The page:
Jeremy Nelson (13:33):
Especially with some of those other schools we talked about, you know, I tried to meet with at least one person from every school and, you know, some that, you know, maybe you wouldn’t normally think of XR. You know, I met with folks from Public Policy and I, I showed them a couple of experiences and they just began to ideate immediately. Oh, do you mean, like we could create a whole simulation where students can go try out, you know, working a bill through Congress or negotiating and yes. Yes. Like that’s, that’s the power of it. So I, I see many opportunities and as we continue to help, um, try to enable more, uh, content generation. Yeah. The point you made about creating something right now is still is a high bar. Right. So we’re very interested in like, can we enable tools or procure tools that allow more people to create faster without a lot of deep C, C++, 3D modeling coding.

Tom Finholt (14:27):
Yep. That’s the dream.

Jeremy Nelson (14:30):
Yup. We’re getting closer. Uh, well, so what are some examples that you’ve experienced that you really enjoy? I think you started to mention, like going to Mars or you saw at Microsoft.

Tom Finholt (14:41):
Yeah. So, um, so in the, in the speaker series that you guys sponsored, um, I was very impressed with the applications, uh, Dr. Courtney Cogburn has been developing to allow, um, uh, you know, a non-black audiences to experience, uh, anti-black bias and, uh, and racism. I think that’s it, that’s an outstanding and very imaginative application of the, of the technology. And even though, you know, not perfectly realized from a, from a production point of view, the, even the, the primitive experience I’ve found to be very, uh, evocative and, uh, and, and moving. Um, so that I think would be, we would be one impressive example, um, you know, from the, from the application side, that the kinds of things that, um, I’ve been impressed with, uh, I think, uh, Case, Case Western med school did a, a demo application on the HoloLens, which was, uh, allowed you to kind of have the equivalent of Grey’s anatomy at your disposal while you’re looking at, uh, you know, say the body and you could, you know, reference, uh, anatomical structures and so forth and kind of blow them up in that exploded view while you’re looking at, uh, the actual patient or the bone or the vessel or tissue that you’re concerned with.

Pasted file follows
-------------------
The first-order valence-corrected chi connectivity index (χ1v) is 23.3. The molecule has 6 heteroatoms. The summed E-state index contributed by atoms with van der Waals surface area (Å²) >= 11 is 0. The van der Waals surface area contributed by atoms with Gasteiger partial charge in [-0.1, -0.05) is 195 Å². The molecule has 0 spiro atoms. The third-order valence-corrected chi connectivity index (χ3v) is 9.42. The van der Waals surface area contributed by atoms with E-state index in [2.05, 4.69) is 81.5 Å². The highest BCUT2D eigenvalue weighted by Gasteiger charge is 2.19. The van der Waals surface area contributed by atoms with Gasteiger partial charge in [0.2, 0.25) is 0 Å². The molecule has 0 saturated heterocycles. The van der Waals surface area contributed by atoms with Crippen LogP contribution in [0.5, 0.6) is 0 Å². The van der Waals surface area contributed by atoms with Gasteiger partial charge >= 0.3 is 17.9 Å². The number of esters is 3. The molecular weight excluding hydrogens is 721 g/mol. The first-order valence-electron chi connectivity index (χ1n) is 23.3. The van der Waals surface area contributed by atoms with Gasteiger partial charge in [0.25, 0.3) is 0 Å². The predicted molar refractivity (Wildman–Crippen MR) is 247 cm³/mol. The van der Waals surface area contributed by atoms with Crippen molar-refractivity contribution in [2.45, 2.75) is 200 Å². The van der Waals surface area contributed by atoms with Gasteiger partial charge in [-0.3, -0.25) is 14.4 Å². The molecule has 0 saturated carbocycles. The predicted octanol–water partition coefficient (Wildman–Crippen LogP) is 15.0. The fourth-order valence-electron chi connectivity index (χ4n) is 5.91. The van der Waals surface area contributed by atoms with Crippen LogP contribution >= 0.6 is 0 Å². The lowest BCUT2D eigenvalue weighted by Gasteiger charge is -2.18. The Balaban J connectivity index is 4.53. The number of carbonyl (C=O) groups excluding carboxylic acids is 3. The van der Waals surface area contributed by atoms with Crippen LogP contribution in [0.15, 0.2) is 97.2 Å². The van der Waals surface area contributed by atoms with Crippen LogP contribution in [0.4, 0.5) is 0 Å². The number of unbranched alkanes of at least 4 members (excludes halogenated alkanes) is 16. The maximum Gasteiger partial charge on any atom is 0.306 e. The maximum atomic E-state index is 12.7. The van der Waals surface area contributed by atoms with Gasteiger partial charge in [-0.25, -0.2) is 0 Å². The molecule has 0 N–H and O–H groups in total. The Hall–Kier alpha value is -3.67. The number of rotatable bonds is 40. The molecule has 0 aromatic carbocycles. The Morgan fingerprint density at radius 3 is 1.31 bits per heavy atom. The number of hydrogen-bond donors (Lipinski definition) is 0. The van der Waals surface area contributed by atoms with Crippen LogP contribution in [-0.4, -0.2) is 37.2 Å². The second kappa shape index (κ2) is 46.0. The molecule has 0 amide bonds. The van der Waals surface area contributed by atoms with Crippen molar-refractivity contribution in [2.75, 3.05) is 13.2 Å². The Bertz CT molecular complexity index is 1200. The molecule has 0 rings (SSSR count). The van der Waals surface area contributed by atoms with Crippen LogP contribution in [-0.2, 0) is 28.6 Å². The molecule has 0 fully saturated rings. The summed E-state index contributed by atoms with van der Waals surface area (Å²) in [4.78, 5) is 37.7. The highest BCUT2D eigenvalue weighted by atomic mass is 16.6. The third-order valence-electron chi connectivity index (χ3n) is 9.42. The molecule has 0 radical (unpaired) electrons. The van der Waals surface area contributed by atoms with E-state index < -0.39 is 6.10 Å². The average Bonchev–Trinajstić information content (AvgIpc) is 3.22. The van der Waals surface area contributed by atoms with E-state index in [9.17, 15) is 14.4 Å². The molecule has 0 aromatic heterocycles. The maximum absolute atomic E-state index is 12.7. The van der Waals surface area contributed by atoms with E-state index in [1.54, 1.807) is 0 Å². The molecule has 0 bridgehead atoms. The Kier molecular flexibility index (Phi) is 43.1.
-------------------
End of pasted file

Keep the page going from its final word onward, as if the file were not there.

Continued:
Tom Finholt (16:20):
Um, uh, I liked that the Mars simulation at, uh, at Microsoft, they have the whole kind of, uh, four car garage size room in the, in the basement of that building 90 it’s in one of the other, right, right across the lawn from, from the research building, you put your HoloLens on, and then you can physically explore the space, which is basically about the size of the field of view for one of the Mars Landers. And, um, so, and you can, and you can turn your head and you can see that the horizon, the 360 view and all that kind of stuff. So that was, that was really cool. And then, um, and then the other, uh, application area that I’ve been very impressed with is for, um, field maintenance and, and repair. So, uh, you know, the classic or canonical kind of example is, uh, if you’re working in telecommunications, the, or on the field, you open up a Western electric box from, circa 1948.

Tom Finholt (17:21):
And right now that thing was built 70 years before you were, or 30 years before you were born or something like that. And then you can pretty much with your XR set, it can superimpose onto this alien technology kinda known references. It’s like the, this wire right here, this is actually the same as what you’re familiar with in the, you know, the RJ standard as, as the ground. And, uh, and that kind of a thing. Um, and I think Microsoft has a demo at the lab of a motorcycle repair. So you’re essentially, uh, you can have the, the, the experts view superimposed onto the bike. And, you know, did you look here, did you just had, or in the medical care setting, um, you know, it’s the experience where the resident is, is doing the workup, and then she steps into the hall with the attending.

Tom Finholt (18:17):